Sorry, FSF, FSFE — you can’t fight for us AND sell us all out. That one is truly either / or. I just don’t care if Knauth “supports rms”. All the people who betrayed us claim to support us too. All the people handing the entire Free software ecosystem to Microsoft claim to support us.

Thanks, but no thanks. We have these people who still stand for something, who still make certain that the truth makes it from those who censor to a public that has the right to know. And until there are more, they will have to do.

“All the people who betrayed us claim to support us too. All the people handing the entire Free software ecosystem to Microsoft claim to support us.”I’d rather have ordinary people who (still) stand for my freedom, than even the highest-budget organisation in the world pretending to care. That’s something that money just can’t buy.

I’ll put this thought out there, for those who want to be a leader like rms:

Maybe it was inevitable for the FSF to use him the way they did. I’m not saying the other founders were in on it, only that maybe 501(c)3 not-for-profit orgs are simply too weak (by virtue of the rules they must adhere to) to prevent this sort of takeover from ultimately happening.

That doesn’t absolve the people who participated in the ousting, nor is there necessarily a better way on paper (for-profit organisations have mountains of their own problems — and a 501(c)3 is probably better than those are, even if they are eventually doomed to be taken over).

The only real safety the truth has — when you think about it, the truth in time becomes the only safeguard against corruption — is that some people take risks to make it known when everybody else has decided to “play it safe”.

“The only real safety the truth has — when you think about it, the truth in time becomes the only safeguard against corruption — is that some people take risks to make it known when everybody else has decided to “play it safe”.”Free Software revolted against corruption and power, and now some GNU developers and Debian “leaders” act like rms and and Pocock are “revolting” individuals.

But they ARE “revolting” against lies and corruption and treachery — and that’s exactly why they’re of value to us, but not (anymore) to these organisations and backstabbers.

Nice words like the U.S. Constitution (which the Bill of Rights amends and becomes part of), the Debian Social Contract, and the Universal Declaration of Human Rights serve a purpose after the organisations and states that “own” them have abandoned them — they provide a measuring stick against which we can compare the corruption and political decay we now face.

“There is no inconsistency — liars continue to lie, money continues to corrupt.”They are the promises that were made, and the promises we can now say were undoubtedly broken. You can’t patch up that kind of betrayal with fancy animations or new t-shirt designs. Debian and FSFE cannot repair that with just words and promises. Neither can the FSF. Those promises have lost their currency and their value — don’t ask us, don’t promise us — SHOW us what your organisations can do.

We know that isn’t much, now that your sponsors have pushed you to attack us — proving to all that they own you.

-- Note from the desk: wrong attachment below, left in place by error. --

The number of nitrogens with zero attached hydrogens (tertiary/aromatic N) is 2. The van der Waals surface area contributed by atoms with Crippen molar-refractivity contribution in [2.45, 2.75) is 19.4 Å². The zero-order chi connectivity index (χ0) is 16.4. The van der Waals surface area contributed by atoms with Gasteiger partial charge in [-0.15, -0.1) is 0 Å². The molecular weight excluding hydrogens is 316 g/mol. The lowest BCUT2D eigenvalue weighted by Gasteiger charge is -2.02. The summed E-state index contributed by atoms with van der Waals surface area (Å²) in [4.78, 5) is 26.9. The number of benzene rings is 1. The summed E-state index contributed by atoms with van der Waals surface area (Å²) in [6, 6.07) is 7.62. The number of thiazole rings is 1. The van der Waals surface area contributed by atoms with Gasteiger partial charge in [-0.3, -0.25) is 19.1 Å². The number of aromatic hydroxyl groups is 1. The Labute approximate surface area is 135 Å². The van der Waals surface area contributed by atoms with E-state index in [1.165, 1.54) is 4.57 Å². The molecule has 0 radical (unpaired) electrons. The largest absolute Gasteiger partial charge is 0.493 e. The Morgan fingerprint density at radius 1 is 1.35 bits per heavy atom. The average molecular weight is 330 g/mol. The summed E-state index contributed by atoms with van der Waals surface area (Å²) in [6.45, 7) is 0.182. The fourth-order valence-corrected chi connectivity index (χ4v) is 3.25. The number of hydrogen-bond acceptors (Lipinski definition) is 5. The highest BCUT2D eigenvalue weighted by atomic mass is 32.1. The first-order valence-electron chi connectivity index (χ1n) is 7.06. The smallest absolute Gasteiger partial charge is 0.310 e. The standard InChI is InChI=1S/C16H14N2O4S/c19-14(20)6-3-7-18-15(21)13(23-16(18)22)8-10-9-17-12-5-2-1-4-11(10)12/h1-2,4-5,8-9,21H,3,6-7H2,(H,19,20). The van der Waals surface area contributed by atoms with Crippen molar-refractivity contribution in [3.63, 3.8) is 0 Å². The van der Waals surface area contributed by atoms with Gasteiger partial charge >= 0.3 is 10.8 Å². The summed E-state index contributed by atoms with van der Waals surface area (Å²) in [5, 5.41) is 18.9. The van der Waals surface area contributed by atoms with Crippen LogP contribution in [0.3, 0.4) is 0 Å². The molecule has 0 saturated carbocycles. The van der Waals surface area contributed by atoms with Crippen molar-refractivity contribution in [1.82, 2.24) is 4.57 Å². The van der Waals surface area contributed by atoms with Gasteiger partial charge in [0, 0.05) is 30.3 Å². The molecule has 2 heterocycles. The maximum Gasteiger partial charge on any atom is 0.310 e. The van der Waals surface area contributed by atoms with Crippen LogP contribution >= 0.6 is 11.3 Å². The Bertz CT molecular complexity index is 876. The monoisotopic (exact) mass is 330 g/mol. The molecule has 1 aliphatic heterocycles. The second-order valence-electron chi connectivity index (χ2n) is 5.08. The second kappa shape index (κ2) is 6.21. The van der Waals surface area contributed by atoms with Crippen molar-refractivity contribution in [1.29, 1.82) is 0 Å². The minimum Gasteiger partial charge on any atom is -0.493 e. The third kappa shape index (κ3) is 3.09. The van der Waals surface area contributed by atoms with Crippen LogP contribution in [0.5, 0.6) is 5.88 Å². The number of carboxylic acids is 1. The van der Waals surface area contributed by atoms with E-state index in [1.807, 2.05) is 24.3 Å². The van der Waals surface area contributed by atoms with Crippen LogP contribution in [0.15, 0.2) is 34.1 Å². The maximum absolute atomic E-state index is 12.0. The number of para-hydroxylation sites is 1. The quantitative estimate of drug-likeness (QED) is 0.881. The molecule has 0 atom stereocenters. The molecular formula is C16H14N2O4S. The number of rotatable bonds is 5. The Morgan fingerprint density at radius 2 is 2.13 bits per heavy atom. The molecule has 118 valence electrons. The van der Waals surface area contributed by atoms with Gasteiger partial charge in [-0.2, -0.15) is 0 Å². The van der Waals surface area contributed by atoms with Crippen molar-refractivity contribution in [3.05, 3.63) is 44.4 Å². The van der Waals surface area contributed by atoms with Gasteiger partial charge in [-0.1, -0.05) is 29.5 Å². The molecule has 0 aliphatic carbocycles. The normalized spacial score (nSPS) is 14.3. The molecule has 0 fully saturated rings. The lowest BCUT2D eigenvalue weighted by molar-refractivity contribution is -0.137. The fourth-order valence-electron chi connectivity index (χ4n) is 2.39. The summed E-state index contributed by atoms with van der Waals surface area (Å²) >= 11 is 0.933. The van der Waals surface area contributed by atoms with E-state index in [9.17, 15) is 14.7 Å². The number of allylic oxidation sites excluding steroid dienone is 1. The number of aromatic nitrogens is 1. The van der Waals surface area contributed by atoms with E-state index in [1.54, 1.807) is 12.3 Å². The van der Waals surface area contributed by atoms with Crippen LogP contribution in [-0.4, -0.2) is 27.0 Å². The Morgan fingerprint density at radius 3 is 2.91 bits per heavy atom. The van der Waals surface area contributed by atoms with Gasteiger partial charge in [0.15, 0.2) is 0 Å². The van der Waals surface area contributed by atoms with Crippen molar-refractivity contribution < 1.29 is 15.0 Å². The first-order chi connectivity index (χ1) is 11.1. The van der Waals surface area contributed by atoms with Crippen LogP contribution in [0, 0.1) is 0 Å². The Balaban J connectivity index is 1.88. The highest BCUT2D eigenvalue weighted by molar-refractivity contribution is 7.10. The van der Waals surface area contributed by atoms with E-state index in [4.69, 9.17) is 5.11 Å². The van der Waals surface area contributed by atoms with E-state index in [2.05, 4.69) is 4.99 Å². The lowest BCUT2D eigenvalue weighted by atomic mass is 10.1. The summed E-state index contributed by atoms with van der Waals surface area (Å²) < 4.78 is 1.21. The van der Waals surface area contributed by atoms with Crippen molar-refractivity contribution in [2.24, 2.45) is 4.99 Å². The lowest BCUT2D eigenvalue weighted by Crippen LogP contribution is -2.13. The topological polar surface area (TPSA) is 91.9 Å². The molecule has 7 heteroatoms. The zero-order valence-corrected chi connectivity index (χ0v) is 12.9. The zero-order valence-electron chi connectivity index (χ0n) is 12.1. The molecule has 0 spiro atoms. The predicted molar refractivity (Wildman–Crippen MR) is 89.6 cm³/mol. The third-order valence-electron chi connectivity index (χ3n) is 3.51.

Your empty promises make no sense at all, FSF. How do you propose to stand for OUR freedom, when you have demonstrably committed to fettering both yourself and the very best of your own people — without so much as a decent explanation, or any sign of remorse?

The FSF on blah blah blah “freedom”: SUPPORT US! HELP us Fight for YOU.

The FSF on its role in stabbing rms AND his supporters in the back: “…”

“And people who actually stand for your freedom continue to suffer, while everybody who plays it safe (only at a cost to the best, as well as the rest of us) gets a fucking promotion.”You stand for nothing. You develop for Microsoft. And you can’t (you won’t!) defend your own founder’s freedom — let alone ours. You work with FSFE, even though they do more to tarnish your image than rms ever did.

There is no inconsistency — liars continue to lie, money continues to corrupt. And people who actually stand for your freedom continue to suffer, while everybody who plays it safe (only at a cost to the best, as well as the rest of us) gets a fucking promotion.

That’s not really fighting for our freedom, though — for that, we still need more Stallmans.

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    Spying, censoring, and abusing projects/developers/users are among the perks Microsoft found in GitHub; the E.E.E.-styled takeover is being misused for perception manipulation and even racism, so projects really need to take control of their hosting (outsourcing is risky and very expensive in the long run)



  28. Links 29/11/2021: FWUPD's 'Best Known Configuration' and Glimpse at OpenZFS 3.0

    Links for the day



  29. President Biden Wants to Put Microsofter in Charge of the Patent Office, Soon to Penalise Patent Applicants Who Don't Use Microsoft's Proprietary Formats

    The tradition of GAFAM or GIAFAM inside the USPTO carries on (e.g. Kappos and Lee; Kappos lobbies for Microsoft and IBM, whereas Lee now works for Amazon/Bezos after a career at Google); it's hard to believe anymore that the USPTO exists to serve innovators rather than aggressive monopolists, shielding their territory by patent threats (lawsuits or worse aggression) and cross-licensing that's akin to a cartel



  30. Microsoft GitHub Exposé — Part VIII — Mr. Graveley's Long Career Serving Microsoft's Agenda (Before Hiring by Microsoft to Work on GitHub's GPL Violations Machine)

    Balabhadra (Alex) Graveley was promoting .NET (or Mono) since his young days; his current job at Microsoft is consistent with past harms to GNU/Linux, basically pushing undesirable (except to Microsoft) things to GNU/Linux users; Tomboy used to be the main reason for distro ISOs to include Mono